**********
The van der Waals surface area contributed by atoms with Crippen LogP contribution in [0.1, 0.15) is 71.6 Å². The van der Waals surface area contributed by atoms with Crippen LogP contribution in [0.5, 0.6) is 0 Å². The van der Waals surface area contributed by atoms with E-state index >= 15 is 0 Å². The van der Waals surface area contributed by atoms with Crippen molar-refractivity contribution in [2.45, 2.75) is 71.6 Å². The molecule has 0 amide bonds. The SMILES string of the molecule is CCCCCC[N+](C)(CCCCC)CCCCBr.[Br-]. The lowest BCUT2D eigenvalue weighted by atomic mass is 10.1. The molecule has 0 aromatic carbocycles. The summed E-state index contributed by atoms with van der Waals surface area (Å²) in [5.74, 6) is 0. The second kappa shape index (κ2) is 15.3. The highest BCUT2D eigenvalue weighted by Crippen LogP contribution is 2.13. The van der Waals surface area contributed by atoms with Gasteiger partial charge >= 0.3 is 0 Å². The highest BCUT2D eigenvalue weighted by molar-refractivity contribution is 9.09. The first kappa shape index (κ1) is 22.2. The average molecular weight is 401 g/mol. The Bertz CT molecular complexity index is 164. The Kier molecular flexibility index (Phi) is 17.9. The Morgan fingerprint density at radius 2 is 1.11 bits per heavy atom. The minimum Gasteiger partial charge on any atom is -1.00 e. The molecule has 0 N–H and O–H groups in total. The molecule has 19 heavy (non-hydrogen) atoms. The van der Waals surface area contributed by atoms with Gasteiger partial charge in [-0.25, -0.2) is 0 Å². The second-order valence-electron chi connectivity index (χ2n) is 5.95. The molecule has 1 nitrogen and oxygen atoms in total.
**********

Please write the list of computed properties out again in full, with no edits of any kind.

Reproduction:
The van der Waals surface area contributed by atoms with Crippen LogP contribution in [0.1, 0.15) is 71.6 Å². The van der Waals surface area contributed by atoms with Crippen LogP contribution in [0.5, 0.6) is 0 Å². The van der Waals surface area contributed by atoms with E-state index >= 15 is 0 Å². The van der Waals surface area contributed by atoms with Crippen molar-refractivity contribution in [2.45, 2.75) is 71.6 Å². The molecule has 0 amide bonds. The SMILES string of the molecule is CCCCCC[N+](C)(CCCCC)CCCCBr.[Br-]. The lowest BCUT2D eigenvalue weighted by atomic mass is 10.1. The molecule has 0 aromatic carbocycles. The summed E-state index contributed by atoms with van der Waals surface area (Å²) in [5.74, 6) is 0. The second kappa shape index (κ2) is 15.3. The highest BCUT2D eigenvalue weighted by Crippen LogP contribution is 2.13. The van der Waals surface area contributed by atoms with Gasteiger partial charge >= 0.3 is 0 Å². The highest BCUT2D eigenvalue weighted by molar-refractivity contribution is 9.09. The first kappa shape index (κ1) is 22.2. The average molecular weight is 401 g/mol. The Bertz CT molecular complexity index is 164. The Kier molecular flexibility index (Phi) is 17.9. The Morgan fingerprint density at radius 2 is 1.11 bits per heavy atom. The minimum Gasteiger partial charge on any atom is -1.00 e. The molecule has 0 N–H and O–H groups in total. The molecule has 19 heavy (non-hydrogen) atoms. The van der Waals surface area contributed by atoms with Gasteiger partial charge in [-0.25, -0.2) is 0 Å². The second-order valence-electron chi connectivity index (χ2n) is 5.95. The molecule has 1 nitrogen and oxygen atoms in total.